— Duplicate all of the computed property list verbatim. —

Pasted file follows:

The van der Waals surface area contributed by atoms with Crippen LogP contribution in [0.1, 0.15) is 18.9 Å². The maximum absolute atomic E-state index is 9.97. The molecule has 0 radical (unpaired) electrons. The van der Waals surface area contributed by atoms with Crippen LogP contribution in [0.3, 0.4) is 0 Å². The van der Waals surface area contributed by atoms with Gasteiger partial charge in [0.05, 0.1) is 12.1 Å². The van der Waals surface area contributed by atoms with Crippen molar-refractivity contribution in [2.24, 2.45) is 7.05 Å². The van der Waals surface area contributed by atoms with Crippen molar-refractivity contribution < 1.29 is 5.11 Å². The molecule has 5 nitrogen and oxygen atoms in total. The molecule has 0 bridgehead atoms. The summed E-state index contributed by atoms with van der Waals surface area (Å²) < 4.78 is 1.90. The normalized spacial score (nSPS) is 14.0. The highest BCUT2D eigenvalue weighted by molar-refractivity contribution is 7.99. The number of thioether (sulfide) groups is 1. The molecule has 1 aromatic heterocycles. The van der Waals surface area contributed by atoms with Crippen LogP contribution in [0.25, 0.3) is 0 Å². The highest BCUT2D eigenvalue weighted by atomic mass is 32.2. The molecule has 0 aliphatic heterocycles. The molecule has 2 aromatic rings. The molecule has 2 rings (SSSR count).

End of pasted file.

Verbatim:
The van der Waals surface area contributed by atoms with Crippen LogP contribution in [0.1, 0.15) is 18.9 Å². The maximum absolute atomic E-state index is 9.97. The molecule has 0 radical (unpaired) electrons. The van der Waals surface area contributed by atoms with Crippen LogP contribution in [0.3, 0.4) is 0 Å². The van der Waals surface area contributed by atoms with Gasteiger partial charge in [0.05, 0.1) is 12.1 Å². The van der Waals surface area contributed by atoms with Crippen molar-refractivity contribution in [2.24, 2.45) is 7.05 Å². The van der Waals surface area contributed by atoms with Crippen molar-refractivity contribution < 1.29 is 5.11 Å². The molecule has 5 nitrogen and oxygen atoms in total. The molecule has 0 bridgehead atoms. The summed E-state index contributed by atoms with van der Waals surface area (Å²) < 4.78 is 1.90. The normalized spacial score (nSPS) is 14.0. The highest BCUT2D eigenvalue weighted by molar-refractivity contribution is 7.99. The number of thioether (sulfide) groups is 1. The molecule has 1 aromatic heterocycles. The van der Waals surface area contributed by atoms with Crippen LogP contribution in [0.25, 0.3) is 0 Å². The highest BCUT2D eigenvalue weighted by atomic mass is 32.2. The molecule has 0 aliphatic heterocycles. The molecule has 2 aromatic rings. The molecule has 2 rings (SSSR count).